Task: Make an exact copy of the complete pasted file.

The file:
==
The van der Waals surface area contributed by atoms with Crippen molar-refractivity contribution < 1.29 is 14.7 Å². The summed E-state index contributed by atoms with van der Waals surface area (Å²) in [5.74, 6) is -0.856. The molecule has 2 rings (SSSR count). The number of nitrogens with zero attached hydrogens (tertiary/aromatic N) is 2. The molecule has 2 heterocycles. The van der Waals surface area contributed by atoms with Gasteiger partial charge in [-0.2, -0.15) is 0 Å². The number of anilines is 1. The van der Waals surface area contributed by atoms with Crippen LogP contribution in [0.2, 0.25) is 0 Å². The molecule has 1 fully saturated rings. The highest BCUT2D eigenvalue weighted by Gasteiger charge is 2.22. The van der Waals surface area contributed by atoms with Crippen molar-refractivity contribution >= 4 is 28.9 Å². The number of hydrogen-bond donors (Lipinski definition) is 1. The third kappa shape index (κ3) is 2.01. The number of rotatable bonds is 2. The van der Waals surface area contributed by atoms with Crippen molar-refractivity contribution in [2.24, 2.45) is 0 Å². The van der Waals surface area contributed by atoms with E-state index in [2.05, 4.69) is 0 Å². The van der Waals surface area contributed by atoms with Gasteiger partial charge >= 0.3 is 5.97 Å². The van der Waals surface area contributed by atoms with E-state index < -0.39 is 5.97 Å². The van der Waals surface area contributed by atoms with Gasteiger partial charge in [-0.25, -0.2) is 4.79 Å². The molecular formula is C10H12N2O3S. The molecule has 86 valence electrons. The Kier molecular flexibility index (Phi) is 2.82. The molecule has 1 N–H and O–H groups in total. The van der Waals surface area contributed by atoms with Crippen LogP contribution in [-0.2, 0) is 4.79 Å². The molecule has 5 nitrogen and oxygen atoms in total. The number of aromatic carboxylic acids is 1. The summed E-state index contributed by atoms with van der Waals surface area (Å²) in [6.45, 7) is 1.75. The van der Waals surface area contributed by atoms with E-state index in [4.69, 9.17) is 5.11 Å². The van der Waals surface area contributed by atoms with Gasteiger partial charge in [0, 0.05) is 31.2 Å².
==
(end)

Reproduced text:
The van der Waals surface area contributed by atoms with Crippen molar-refractivity contribution < 1.29 is 14.7 Å². The summed E-state index contributed by atoms with van der Waals surface area (Å²) in [5.74, 6) is -0.856. The molecule has 2 rings (SSSR count). The number of nitrogens with zero attached hydrogens (tertiary/aromatic N) is 2. The molecule has 2 heterocycles. The van der Waals surface area contributed by atoms with Gasteiger partial charge in [-0.2, -0.15) is 0 Å². The number of anilines is 1. The van der Waals surface area contributed by atoms with Crippen LogP contribution in [0.2, 0.25) is 0 Å². The molecule has 1 fully saturated rings. The highest BCUT2D eigenvalue weighted by Gasteiger charge is 2.22. The van der Waals surface area contributed by atoms with Crippen molar-refractivity contribution >= 4 is 28.9 Å². The number of hydrogen-bond donors (Lipinski definition) is 1. The third kappa shape index (κ3) is 2.01. The number of rotatable bonds is 2. The van der Waals surface area contributed by atoms with Crippen molar-refractivity contribution in [2.24, 2.45) is 0 Å². The van der Waals surface area contributed by atoms with E-state index in [2.05, 4.69) is 0 Å². The van der Waals surface area contributed by atoms with Gasteiger partial charge >= 0.3 is 5.97 Å². The van der Waals surface area contributed by atoms with E-state index < -0.39 is 5.97 Å². The van der Waals surface area contributed by atoms with Gasteiger partial charge in [-0.25, -0.2) is 4.79 Å². The molecular formula is C10H12N2O3S. The molecule has 86 valence electrons. The Kier molecular flexibility index (Phi) is 2.82. The molecule has 1 N–H and O–H groups in total. The van der Waals surface area contributed by atoms with Crippen LogP contribution in [-0.2, 0) is 4.79 Å². The molecule has 5 nitrogen and oxygen atoms in total. The number of aromatic carboxylic acids is 1. The summed E-state index contributed by atoms with van der Waals surface area (Å²) in [6.45, 7) is 1.75. The van der Waals surface area contributed by atoms with E-state index in [4.69, 9.17) is 5.11 Å². The van der Waals surface area contributed by atoms with Gasteiger partial charge in [0, 0.05) is 31.2 Å².